That’s what it amounts to — a full revolt against the Democratic leadership and the president:
In the House, 31 Democrats rebuffed their leadership on the expiring Bush-era tax cuts, signing a letter calling for temporary extension of all the breaks and signaling a possible impasse in Washington’s bid to deal with the thorny political problem.
The letter provided the most dramatic sign yet of Democrat jitters over voting for the Obama administration’s plan to extend current tax levels for middle-class earners—families making less than $250,000—while allowing taxes to rise for higher earners starting January.
House Democratic leaders had hoped to use the tax cuts as a rallying cry in the run-up to the election, casting Republicans who favor extending all the breaks as obstructionists and allies of the rich. Instead, the party now faces long odds in passing its tax plan before the November elections. The 31 Democrats, plus House Republicans, come close to forming a majority in that chamber.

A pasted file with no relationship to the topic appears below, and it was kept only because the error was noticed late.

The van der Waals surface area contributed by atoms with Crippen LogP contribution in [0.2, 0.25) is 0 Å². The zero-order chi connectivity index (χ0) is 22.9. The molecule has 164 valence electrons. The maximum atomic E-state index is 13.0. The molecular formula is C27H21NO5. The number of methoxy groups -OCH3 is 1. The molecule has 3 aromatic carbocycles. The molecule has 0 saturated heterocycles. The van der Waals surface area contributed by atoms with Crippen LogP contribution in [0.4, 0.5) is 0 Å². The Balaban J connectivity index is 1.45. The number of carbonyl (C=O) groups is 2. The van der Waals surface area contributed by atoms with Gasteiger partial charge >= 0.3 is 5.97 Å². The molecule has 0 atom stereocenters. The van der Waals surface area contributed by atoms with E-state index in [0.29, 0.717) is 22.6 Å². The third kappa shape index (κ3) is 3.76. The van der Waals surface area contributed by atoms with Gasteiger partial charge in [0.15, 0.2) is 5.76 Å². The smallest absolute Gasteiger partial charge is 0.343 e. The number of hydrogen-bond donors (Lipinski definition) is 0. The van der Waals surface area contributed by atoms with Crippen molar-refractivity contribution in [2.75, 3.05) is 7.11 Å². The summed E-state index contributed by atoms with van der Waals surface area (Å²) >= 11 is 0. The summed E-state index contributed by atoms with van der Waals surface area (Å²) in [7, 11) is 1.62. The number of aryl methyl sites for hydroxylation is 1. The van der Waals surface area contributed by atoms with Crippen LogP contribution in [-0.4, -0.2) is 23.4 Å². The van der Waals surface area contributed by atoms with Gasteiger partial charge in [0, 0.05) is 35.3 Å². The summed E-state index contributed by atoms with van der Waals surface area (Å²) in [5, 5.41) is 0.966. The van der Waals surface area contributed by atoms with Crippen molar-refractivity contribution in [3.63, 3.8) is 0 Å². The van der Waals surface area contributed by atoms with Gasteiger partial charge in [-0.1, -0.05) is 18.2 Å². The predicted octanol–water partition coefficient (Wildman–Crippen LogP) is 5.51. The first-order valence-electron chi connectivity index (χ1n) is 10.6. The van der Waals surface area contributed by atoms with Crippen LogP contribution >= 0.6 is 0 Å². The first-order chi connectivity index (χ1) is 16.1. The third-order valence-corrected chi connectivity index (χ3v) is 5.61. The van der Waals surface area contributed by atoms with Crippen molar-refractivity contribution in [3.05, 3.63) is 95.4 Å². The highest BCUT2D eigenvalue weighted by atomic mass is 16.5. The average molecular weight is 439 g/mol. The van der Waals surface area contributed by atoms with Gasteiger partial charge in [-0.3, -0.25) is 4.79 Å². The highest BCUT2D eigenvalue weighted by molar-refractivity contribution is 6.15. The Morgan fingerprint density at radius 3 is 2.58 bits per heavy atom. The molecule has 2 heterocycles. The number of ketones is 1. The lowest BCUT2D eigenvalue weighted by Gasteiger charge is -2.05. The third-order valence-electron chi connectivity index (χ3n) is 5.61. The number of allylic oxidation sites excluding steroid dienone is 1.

It’s remarkable when you think of it — each of Obama’s election gambits, be it immigration reform or class warfare, has backfired spectacularly.
As you can imagine, Minority Leader John Boehner is now greatly relieved after suggesting he might have to strike a deal if a partial extension of the Bush tax cuts was his “only option.” Presto: he’s got another option. (Boehner should be grateful indeed that House Democrats have helped rescue him from a mess of his own making.) And sure enough, his spokesman rushed forth to declare: “A growing bipartisan chorus is listening to the American people, who know the last thing we need in a struggling economy is a tax hike on small business.” Or a feckless compromise with an increasingly unpopular president. So now the minority leader is on board, demanding an up or down vote on the full extension of the Bush tax cuts.
This, or course, is a preview of what is to come after November: an invigorated Republican majority will be joined by Democrats who are no longer willing to carry water for the White House. The result may be a broad-based coalition capable of doing productive things, including repealing ObamaCare, restraining spending, and maybe even reforming entitlements.